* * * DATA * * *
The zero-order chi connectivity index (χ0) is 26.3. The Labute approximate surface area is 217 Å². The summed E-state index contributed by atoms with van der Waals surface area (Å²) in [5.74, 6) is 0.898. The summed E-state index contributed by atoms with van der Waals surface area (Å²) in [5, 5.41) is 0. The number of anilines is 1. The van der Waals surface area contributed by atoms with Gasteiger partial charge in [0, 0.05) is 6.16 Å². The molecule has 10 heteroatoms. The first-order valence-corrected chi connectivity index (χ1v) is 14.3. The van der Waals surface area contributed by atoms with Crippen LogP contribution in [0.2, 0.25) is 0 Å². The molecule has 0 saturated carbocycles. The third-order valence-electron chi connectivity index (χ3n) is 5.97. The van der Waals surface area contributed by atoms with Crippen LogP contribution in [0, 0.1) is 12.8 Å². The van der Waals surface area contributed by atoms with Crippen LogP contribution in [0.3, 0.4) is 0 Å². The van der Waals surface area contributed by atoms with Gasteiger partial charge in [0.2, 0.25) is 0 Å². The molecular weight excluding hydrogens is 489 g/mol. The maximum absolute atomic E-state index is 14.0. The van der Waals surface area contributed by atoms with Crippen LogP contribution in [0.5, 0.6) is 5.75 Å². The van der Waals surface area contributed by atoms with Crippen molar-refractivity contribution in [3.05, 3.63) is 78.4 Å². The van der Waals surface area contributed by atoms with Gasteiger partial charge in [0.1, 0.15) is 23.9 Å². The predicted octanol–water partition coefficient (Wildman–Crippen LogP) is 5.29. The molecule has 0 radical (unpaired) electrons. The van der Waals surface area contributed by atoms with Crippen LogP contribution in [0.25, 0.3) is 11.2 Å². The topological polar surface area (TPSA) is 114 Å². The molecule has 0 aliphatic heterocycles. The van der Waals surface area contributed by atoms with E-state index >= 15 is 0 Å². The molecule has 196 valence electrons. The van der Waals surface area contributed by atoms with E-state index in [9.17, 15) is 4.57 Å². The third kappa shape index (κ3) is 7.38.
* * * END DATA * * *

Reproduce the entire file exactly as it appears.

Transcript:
The zero-order chi connectivity index (χ0) is 26.3. The Labute approximate surface area is 217 Å². The summed E-state index contributed by atoms with van der Waals surface area (Å²) in [5.74, 6) is 0.898. The summed E-state index contributed by atoms with van der Waals surface area (Å²) in [5, 5.41) is 0. The number of anilines is 1. The van der Waals surface area contributed by atoms with Gasteiger partial charge in [0, 0.05) is 6.16 Å². The molecule has 10 heteroatoms. The first-order valence-corrected chi connectivity index (χ1v) is 14.3. The van der Waals surface area contributed by atoms with Crippen LogP contribution in [0.2, 0.25) is 0 Å². The molecule has 0 saturated carbocycles. The third-order valence-electron chi connectivity index (χ3n) is 5.97. The van der Waals surface area contributed by atoms with Crippen LogP contribution in [0, 0.1) is 12.8 Å². The van der Waals surface area contributed by atoms with Crippen LogP contribution in [0.3, 0.4) is 0 Å². The van der Waals surface area contributed by atoms with Gasteiger partial charge in [0.2, 0.25) is 0 Å². The molecular weight excluding hydrogens is 489 g/mol. The maximum absolute atomic E-state index is 14.0. The van der Waals surface area contributed by atoms with Crippen LogP contribution in [0.5, 0.6) is 5.75 Å². The van der Waals surface area contributed by atoms with Crippen molar-refractivity contribution in [3.05, 3.63) is 78.4 Å². The van der Waals surface area contributed by atoms with Gasteiger partial charge in [0.1, 0.15) is 23.9 Å². The predicted octanol–water partition coefficient (Wildman–Crippen LogP) is 5.29. The molecule has 0 radical (unpaired) electrons. The van der Waals surface area contributed by atoms with Crippen LogP contribution in [0.25, 0.3) is 11.2 Å². The topological polar surface area (TPSA) is 114 Å². The molecule has 0 aliphatic heterocycles. The van der Waals surface area contributed by atoms with E-state index >= 15 is 0 Å². The molecule has 196 valence electrons. The van der Waals surface area contributed by atoms with E-state index in [9.17, 15) is 4.57 Å². The third kappa shape index (κ3) is 7.38.